Why Fine Arts Matter

7:00 am

Here’s a radical thought:

The arts — dance, drama, music, visual arts — belong in the core education of every child. An
arts-rich education improves student achievement, attitudes, and attendance. Schools committed
to the arts report lower dropout rates. Sustained involvement in the arts highly correlates with
success in mathematics and reading, especially among economically disadvantaged populations.
When the arts become central to the learning environment, schools become places of discovery,
promoting respect for cultural diversity and creating a strong sense of community through shared

Who said that? Our friends who run the Beaverton School District.

The Beaverton School District strives to ensure excellence in education for all children by
providing a variety of arts experiences, a comprehensive and sequential fine arts program, and
equity of opportunity

(Emphasis added.)

This is from Beaverton School District’s Fine Arts Position Paper (29KB PDF). It is a refreshingly common-sense attitude toward fine arts education, one we find utterly lacking in Portland Public Schools.

Instead of a comprehensive and sequential curriculum, we have a confusing patchwork of offerings at the discretion of site administrators. We are not properly building foundations in the elementary years to feed into specialized fine arts programs in the secondary years (band, orchestra, chorus, etc.). But even worse, we are not building well-rounded learners.

Allowing site administrators to choose from a cafeteria of “enrichment,” without centrally coordinated curricula goals, virtually guarantees that our children will not be adequately educated in the fine arts. It also guarantees that inequity will not only persist, it will continue to be hidden in the weeds of a poorly-planned, poorly-implemented “system” of fine arts education.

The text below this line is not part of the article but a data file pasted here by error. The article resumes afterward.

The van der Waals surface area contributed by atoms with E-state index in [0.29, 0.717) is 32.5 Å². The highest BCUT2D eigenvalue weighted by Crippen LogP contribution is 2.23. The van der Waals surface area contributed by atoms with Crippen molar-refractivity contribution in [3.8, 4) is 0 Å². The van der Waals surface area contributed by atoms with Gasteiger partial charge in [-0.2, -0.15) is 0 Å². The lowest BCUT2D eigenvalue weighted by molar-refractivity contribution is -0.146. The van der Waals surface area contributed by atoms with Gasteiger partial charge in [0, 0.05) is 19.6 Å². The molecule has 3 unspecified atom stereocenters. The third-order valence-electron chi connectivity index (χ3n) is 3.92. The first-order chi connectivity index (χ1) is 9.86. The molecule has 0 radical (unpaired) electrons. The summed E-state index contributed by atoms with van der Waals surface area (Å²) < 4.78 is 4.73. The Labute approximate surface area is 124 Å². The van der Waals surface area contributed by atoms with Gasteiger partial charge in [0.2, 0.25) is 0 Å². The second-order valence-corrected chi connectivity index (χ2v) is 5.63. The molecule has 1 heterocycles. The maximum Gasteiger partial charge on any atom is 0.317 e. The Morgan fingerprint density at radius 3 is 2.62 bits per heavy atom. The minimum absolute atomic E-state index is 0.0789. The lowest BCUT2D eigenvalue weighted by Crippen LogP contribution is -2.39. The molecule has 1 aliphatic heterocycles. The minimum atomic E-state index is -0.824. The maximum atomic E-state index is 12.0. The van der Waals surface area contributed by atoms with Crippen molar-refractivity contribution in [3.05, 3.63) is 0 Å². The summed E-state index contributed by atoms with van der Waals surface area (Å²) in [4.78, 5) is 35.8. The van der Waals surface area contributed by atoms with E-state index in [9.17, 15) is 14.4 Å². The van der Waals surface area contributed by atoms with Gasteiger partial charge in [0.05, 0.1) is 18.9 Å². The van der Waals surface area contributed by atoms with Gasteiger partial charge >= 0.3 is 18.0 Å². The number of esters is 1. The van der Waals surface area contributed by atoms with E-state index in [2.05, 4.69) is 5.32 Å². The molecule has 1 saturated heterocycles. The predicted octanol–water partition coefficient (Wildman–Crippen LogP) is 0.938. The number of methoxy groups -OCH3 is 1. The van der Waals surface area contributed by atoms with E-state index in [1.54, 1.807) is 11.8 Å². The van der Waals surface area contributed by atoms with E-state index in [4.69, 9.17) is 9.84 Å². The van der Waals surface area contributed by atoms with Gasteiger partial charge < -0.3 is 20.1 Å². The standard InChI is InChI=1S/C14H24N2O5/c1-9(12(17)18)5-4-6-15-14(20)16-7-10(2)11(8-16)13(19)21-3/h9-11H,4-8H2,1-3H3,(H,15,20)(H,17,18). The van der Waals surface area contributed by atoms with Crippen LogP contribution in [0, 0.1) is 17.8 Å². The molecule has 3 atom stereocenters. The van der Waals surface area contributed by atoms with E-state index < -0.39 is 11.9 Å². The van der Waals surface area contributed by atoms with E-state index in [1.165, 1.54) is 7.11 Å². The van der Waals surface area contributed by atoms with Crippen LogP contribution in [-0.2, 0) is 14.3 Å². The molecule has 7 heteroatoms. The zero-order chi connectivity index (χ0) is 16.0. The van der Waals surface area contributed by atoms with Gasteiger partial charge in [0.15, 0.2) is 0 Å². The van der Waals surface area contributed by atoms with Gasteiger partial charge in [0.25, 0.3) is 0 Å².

Given research showing the benefits of fine arts education on attendance, achievement, attitude and drop-out rates, a budget truly focused on equity would insist on a centrally-coordinated fine arts curriculum at all of our Title I schools.

Instead, the proposed 2008-09 budget adds a small amount of FTE across the board, simply reinforcing existing inequities in arts education.

We can — and should — do better than this.

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Steve Rawley published PPS Equity from 2008 to 2010, when he moved his family out of the district.

filed under: Arts, Equity

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6 Responses

  1. Comment from Steve Buel:

    Steve, very good points. You are so correct. I maintain that we need a definition of what constitutes a good education, which of course would include the arts, so we can have specific goals to work towards and a genuine way to evaluate how we are doing. P.E. is another class that should be in every school. So should an adequate (better yet, excellent) library. And the middle schools should have a solid program of after school sports and activities. End of story.

  2. Comment from Terry:

    Of course I think music and drama are the most important two and should certainly be available at all schools.

    I would also add journalism/newspaper to all high school offerings. It wouldn’t require much added expense or even additional FTE. Any reasonably motivated Engish teacher can master the fundamentals of news writing, and periodically publishing a school newspaper/newsletter can be done fairly cheaply. At Lakeview High School (where I taught journalism and drama in addition to language arts), we merely mimeographed the newspaper.